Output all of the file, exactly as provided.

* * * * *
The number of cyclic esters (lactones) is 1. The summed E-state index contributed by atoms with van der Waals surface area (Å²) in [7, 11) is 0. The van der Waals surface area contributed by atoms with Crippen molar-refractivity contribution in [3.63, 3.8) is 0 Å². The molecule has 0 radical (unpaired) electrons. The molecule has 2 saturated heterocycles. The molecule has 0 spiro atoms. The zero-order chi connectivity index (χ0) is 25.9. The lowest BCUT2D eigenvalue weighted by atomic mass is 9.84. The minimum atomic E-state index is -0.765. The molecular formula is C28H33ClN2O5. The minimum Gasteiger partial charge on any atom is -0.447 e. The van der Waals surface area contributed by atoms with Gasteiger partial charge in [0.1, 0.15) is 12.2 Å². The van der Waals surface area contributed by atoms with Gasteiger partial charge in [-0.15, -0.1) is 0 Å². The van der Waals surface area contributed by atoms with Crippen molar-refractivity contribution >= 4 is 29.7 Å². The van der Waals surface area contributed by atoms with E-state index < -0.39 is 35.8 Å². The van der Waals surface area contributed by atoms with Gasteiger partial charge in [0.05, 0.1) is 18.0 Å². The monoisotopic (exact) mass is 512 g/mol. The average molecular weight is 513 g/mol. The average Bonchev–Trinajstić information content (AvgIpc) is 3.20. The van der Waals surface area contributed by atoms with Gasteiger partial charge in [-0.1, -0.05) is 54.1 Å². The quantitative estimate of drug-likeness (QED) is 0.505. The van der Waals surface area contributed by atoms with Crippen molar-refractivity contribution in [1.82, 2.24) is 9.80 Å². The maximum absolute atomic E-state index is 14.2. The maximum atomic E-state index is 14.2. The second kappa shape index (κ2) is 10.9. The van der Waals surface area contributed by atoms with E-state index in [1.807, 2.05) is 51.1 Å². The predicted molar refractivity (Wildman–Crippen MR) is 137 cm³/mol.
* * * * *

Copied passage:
The number of cyclic esters (lactones) is 1. The summed E-state index contributed by atoms with van der Waals surface area (Å²) in [7, 11) is 0. The van der Waals surface area contributed by atoms with Crippen molar-refractivity contribution in [3.63, 3.8) is 0 Å². The molecule has 0 radical (unpaired) electrons. The molecule has 2 saturated heterocycles. The molecule has 0 spiro atoms. The zero-order chi connectivity index (χ0) is 25.9. The lowest BCUT2D eigenvalue weighted by atomic mass is 9.84. The minimum atomic E-state index is -0.765. The molecular formula is C28H33ClN2O5. The minimum Gasteiger partial charge on any atom is -0.447 e. The van der Waals surface area contributed by atoms with Gasteiger partial charge in [0.1, 0.15) is 12.2 Å². The van der Waals surface area contributed by atoms with Gasteiger partial charge in [-0.15, -0.1) is 0 Å². The van der Waals surface area contributed by atoms with Crippen molar-refractivity contribution >= 4 is 29.7 Å². The van der Waals surface area contributed by atoms with E-state index < -0.39 is 35.8 Å². The van der Waals surface area contributed by atoms with Gasteiger partial charge in [0.05, 0.1) is 18.0 Å². The monoisotopic (exact) mass is 512 g/mol. The average molecular weight is 513 g/mol. The average Bonchev–Trinajstić information content (AvgIpc) is 3.20. The van der Waals surface area contributed by atoms with Gasteiger partial charge in [-0.1, -0.05) is 54.1 Å². The quantitative estimate of drug-likeness (QED) is 0.505. The van der Waals surface area contributed by atoms with Crippen molar-refractivity contribution in [1.82, 2.24) is 9.80 Å². The maximum absolute atomic E-state index is 14.2. The maximum atomic E-state index is 14.2. The second kappa shape index (κ2) is 10.9. The van der Waals surface area contributed by atoms with E-state index in [1.807, 2.05) is 51.1 Å². The predicted molar refractivity (Wildman–Crippen MR) is 137 cm³/mol.